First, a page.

Update on Hepatitis B –Jean Pappas Molleston
Hepatitis B: Who to Treat:
- Immune active Hepatitis B with active disease: HBeAg+ (> 6 months), HBV DNA > 20,000 IU/ml, ALT > 1.5 x normal or > 60 IU/L, & moderate/severe inflammation/fibrosis
- Reactivated Hepatitis B with active disease: HBeAg‐ (> 12 months), HBV DNA > 2000 IU/ml, ALT > 1.5 x normal or > 60 IU/L
Hepatitis B: Who to Not Treat:
- Immunotolerant Hepatitis B: HBeAg+, HBV DNA > 20,000 IU/ml, Normal ALT
- Inactive carrier: HBe Ag, HBV DNA < 2000
What to Use to Treat Children with Hepatitis B and When:
- Only children with active disease should be treated
- Many would suggest IFN as a first line drug, especially for younger children
- Nucleoside analogues can now be considered in older children: Tenofovir is licensed for over age 12, Entecavir is licensed for over age 16
- NCT01519960 Peg‐IFN monotherapy for children with chronic active hepatitis B
- NCT01368497 Peg‐IFN and Entecavir for treatment of Hepatitis B in immunotolerant children
- New drugs
- New ways to predict who will have worse disease and who will respond
- Direct Acting Antivirals
Treating HCV: 2013 and Beyond… Regino P. González-Peralta, M.D.
Standard of Care HCV Therapy: Children
- IFN/PEG-IFN-α-2a (PEG-2a): ‘‘Branched’’ 40-kDa PEG moiety, Dose: 104 μg/m2 SQ once weekly, Available: prefilled syringes or as vials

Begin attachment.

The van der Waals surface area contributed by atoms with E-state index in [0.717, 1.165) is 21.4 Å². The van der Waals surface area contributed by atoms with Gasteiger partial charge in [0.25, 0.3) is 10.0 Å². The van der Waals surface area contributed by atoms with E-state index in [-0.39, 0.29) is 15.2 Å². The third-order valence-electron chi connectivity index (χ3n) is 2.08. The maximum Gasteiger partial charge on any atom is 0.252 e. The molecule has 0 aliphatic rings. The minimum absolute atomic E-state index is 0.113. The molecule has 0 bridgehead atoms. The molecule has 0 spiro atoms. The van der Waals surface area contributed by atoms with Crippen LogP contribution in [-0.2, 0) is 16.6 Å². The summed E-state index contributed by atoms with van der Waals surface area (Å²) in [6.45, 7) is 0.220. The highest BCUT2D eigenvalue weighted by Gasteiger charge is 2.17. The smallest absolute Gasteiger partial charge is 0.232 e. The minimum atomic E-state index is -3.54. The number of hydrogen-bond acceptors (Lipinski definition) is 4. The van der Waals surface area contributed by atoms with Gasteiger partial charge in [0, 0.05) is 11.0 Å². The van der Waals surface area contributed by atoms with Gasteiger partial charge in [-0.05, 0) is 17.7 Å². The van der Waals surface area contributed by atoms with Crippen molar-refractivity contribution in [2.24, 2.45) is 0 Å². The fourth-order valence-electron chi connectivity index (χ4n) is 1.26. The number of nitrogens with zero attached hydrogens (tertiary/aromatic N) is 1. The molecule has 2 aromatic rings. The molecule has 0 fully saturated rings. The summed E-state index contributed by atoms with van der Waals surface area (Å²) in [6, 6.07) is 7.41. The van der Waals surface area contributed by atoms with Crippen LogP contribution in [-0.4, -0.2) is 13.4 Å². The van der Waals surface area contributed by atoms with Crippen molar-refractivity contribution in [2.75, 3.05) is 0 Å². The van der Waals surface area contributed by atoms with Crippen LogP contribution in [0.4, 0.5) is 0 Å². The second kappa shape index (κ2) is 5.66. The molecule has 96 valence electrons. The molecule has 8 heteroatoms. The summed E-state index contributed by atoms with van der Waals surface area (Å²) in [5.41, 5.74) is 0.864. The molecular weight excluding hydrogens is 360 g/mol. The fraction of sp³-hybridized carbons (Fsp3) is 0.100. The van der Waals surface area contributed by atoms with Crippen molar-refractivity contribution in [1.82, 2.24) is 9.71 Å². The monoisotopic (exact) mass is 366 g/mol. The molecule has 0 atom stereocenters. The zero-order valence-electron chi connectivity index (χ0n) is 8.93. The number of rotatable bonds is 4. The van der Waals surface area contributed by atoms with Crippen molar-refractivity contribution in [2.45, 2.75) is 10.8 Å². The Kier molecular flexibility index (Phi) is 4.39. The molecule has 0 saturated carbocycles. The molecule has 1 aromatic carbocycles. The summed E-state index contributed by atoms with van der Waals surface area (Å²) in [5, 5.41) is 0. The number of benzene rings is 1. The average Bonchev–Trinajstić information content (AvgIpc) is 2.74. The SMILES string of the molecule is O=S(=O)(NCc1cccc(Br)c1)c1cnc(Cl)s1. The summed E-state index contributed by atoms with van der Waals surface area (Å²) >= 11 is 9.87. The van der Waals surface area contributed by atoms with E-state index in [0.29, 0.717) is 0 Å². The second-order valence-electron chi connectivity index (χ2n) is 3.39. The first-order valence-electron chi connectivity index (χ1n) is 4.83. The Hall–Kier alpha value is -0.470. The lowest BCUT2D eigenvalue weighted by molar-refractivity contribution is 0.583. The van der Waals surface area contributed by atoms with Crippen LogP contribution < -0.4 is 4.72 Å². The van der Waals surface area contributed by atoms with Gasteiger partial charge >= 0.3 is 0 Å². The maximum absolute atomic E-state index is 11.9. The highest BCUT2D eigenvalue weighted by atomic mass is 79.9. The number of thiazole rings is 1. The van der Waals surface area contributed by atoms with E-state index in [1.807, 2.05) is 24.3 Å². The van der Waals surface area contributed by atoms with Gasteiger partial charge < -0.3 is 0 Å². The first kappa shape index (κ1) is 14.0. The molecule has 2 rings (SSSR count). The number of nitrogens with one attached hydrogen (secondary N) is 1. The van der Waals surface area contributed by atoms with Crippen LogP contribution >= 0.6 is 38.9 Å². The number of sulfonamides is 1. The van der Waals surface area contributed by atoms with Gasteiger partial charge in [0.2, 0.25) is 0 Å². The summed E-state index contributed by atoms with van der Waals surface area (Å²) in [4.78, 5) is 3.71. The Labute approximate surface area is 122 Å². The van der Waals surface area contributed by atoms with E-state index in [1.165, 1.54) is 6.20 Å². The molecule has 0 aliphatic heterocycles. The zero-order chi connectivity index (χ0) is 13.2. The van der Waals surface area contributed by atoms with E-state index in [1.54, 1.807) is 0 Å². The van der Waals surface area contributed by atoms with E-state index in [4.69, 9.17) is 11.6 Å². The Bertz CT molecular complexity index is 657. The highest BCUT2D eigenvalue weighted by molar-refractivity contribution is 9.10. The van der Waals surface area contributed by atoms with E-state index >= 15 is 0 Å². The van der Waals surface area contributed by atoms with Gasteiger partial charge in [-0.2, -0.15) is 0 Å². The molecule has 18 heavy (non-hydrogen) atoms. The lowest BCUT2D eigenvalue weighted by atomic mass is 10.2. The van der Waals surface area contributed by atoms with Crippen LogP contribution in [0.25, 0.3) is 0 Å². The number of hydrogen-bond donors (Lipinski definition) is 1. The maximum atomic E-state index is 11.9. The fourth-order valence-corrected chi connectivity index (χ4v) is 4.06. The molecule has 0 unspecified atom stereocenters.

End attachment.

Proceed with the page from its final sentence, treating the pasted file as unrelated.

- PEG-IFN-α-2b (PEG-2b): ‘‘Linear’’ 12-kDa PEG, Dose: 60 μg/m2 SQ once weekly, Available: Measured vials/ready-use pens
- Discussed IL-28 B Polymorphism –No pediatric data yet
- Close monitoring for those who are treated
- PEG-RBV is standard of care for children though with suboptimal efficacy and significant toxicity
- Warp-speed evolution of HCV therapies
- All ORAL’ regimen on horizon
- Yearly evaluation: CBC, liver tests, HCV RNA and PT/INR (cirrhosis)
HCV Rx in Children: to treat or not:
- Avoid disease progression
- Remove social stigma
- Decrease HCV burden
- Children ‘better’ candidates
- Benign disease
- Direct Acting Antivirals (in the pipeline)
Full slides available on postgraduate Course Syllabus (posted with permission): PG Syllabus
Disclaimer: These blog posts are for educational purposes only. Specific dosing of medications (along with potential adverse effects) and specific medical interventions should be confirmed by prescribing physician. Application of the information in a particular situation remains the professional responsibility of the practitioner.